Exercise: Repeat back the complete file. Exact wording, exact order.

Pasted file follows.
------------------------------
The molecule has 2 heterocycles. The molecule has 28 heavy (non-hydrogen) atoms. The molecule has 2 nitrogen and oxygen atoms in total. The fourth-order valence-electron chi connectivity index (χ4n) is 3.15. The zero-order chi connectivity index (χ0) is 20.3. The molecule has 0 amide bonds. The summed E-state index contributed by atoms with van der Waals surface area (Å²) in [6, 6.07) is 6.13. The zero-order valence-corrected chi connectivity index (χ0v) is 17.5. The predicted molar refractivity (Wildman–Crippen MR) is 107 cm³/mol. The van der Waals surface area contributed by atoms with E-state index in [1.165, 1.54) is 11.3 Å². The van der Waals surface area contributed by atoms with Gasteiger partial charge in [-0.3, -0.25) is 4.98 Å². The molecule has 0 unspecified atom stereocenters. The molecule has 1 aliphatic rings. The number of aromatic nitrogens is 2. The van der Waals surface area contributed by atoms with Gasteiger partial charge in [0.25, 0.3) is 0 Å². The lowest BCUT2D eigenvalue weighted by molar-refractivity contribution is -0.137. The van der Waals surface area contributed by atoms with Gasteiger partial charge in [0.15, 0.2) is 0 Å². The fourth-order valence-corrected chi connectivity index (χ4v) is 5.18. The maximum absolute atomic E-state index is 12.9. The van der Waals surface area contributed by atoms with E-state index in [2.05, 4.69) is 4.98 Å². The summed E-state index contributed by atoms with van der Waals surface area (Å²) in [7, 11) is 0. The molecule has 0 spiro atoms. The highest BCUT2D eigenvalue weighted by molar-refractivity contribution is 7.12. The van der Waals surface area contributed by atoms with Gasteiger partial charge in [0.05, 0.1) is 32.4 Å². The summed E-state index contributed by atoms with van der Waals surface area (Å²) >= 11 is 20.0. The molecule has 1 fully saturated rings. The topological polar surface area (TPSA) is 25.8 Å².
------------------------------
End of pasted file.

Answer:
The molecule has 2 heterocycles. The molecule has 28 heavy (non-hydrogen) atoms. The molecule has 2 nitrogen and oxygen atoms in total. The fourth-order valence-electron chi connectivity index (χ4n) is 3.15. The zero-order chi connectivity index (χ0) is 20.3. The molecule has 0 amide bonds. The summed E-state index contributed by atoms with van der Waals surface area (Å²) in [6, 6.07) is 6.13. The zero-order valence-corrected chi connectivity index (χ0v) is 17.5. The predicted molar refractivity (Wildman–Crippen MR) is 107 cm³/mol. The van der Waals surface area contributed by atoms with E-state index in [1.165, 1.54) is 11.3 Å². The van der Waals surface area contributed by atoms with Gasteiger partial charge in [-0.3, -0.25) is 4.98 Å². The molecule has 0 unspecified atom stereocenters. The molecule has 1 aliphatic rings. The number of aromatic nitrogens is 2. The van der Waals surface area contributed by atoms with Gasteiger partial charge in [0.25, 0.3) is 0 Å². The lowest BCUT2D eigenvalue weighted by molar-refractivity contribution is -0.137. The van der Waals surface area contributed by atoms with Gasteiger partial charge in [0.15, 0.2) is 0 Å². The fourth-order valence-corrected chi connectivity index (χ4v) is 5.18. The maximum absolute atomic E-state index is 12.9. The van der Waals surface area contributed by atoms with E-state index in [2.05, 4.69) is 4.98 Å². The summed E-state index contributed by atoms with van der Waals surface area (Å²) in [7, 11) is 0. The molecule has 0 spiro atoms. The highest BCUT2D eigenvalue weighted by molar-refractivity contribution is 7.12. The van der Waals surface area contributed by atoms with Gasteiger partial charge in [0.05, 0.1) is 32.4 Å². The summed E-state index contributed by atoms with van der Waals surface area (Å²) >= 11 is 20.0. The molecule has 1 fully saturated rings. The topological polar surface area (TPSA) is 25.8 Å².